Sunday, May 16, 2004

Voluntary taxes

I had lunch this afternoon in a rather typical kosher restaurant in Brooklyn. After paying for my meal I got my change, and there were some dollar bills and some change. Almost instinctively, after a cursory glance to make sure I was not supporting anything truly distasteful, I took the change and placed it in to the charity box nearest the cash register. Almost every Jewish or kosher retail store has a bunch of these boxes near the cash register. I assume that every so often the owner of the store empties the box and sends the contents to the charity, or every so often a representative of the charity comes and empties the boxes himself. I do not know how much each charity makes, but I am sure that the more popular charities (like Hatzolah or Tomchei Shabbos) do get a chunk of revenue from these boxes.

It seems to me that it might be a good idea for the city to do the same thing. Recently somone floated the idea of a tax on coffee in coffee shops. That is a dumb idea. Coffee already cost about $9.25 for a whatever at Starbucks. What the city ought to do is put little voluntary tax boxes in places like that. The city could ask for a $0.25 “tax” on each coffee you purchase. The tax will not be mandatory, and people will feel like they are giving to their city, as opposed to having the city take from them.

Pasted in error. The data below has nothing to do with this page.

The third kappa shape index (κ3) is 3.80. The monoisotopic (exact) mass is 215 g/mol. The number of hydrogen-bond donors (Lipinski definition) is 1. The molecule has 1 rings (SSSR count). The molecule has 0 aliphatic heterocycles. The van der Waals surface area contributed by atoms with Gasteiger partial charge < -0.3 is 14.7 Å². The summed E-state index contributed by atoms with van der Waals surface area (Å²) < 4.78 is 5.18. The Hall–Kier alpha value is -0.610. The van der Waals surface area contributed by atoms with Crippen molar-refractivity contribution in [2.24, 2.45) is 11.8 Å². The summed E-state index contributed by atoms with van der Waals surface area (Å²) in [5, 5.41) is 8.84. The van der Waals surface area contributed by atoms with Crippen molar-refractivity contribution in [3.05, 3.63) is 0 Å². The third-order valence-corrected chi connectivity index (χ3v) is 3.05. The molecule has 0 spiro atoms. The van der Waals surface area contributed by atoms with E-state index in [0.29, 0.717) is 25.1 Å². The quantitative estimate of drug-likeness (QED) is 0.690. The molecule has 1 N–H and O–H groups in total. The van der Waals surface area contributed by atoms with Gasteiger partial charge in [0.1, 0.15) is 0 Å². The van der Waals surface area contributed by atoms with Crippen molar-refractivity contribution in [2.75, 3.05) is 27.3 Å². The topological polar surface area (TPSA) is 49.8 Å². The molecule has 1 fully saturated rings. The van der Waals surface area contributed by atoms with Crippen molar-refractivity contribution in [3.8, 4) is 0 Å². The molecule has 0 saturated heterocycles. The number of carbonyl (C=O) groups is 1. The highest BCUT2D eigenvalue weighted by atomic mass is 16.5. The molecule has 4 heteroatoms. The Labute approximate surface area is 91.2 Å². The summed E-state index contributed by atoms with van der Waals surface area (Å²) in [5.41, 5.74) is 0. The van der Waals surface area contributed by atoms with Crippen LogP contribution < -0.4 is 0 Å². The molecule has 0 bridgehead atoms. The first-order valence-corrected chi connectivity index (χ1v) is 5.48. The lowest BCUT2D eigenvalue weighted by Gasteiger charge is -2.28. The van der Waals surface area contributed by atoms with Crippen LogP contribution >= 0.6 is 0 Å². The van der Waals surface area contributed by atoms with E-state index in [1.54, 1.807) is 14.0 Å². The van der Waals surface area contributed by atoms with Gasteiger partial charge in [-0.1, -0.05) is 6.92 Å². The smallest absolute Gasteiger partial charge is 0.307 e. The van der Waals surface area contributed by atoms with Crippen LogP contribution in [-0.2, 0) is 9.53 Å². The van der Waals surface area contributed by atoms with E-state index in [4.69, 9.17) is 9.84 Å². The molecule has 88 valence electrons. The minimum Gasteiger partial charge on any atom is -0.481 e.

Perhaps they can have a few small boxes, each earmarked for different city projects. Perhaps they can have projects exclusively funded by the “voluntary coffee tax”. There are many popular projects that could get funded this way and free up funds for other-needed projects without having to raise taxes. I see a NYC 9/11 monument being a popular cause that people would want to contribute to that New York would have to pay for anyway. Perhaps money that goes directly to New York’s museums would drive people to shell out quarters. There are plenty of public works projects that could use more support, and this is just the right kind of way to get it.

At the very least, this concept is worth experimenting with. Libertarians like myself would welcome this sort of voluntary earmarked tax as just the kind of thing that needs to be in place for all government projects, and this would look like a good start. Do-gooder Democrats and communist-types would have to concede that any way to get more money from private people to the government has to be good, and all their girlfriends would look at them funny for not contributing at the coffee stand. Finally, Republican types, well, I am not sure what they would do. They tend to be charitable, and they will likely support causes that are endorsed by other Republicans. So we would just need to get them on board.

This is an idea whose time is here. We need to phase out some taxes and replace them with voluntary giving to the government. Hey, it works for Brooklyn.

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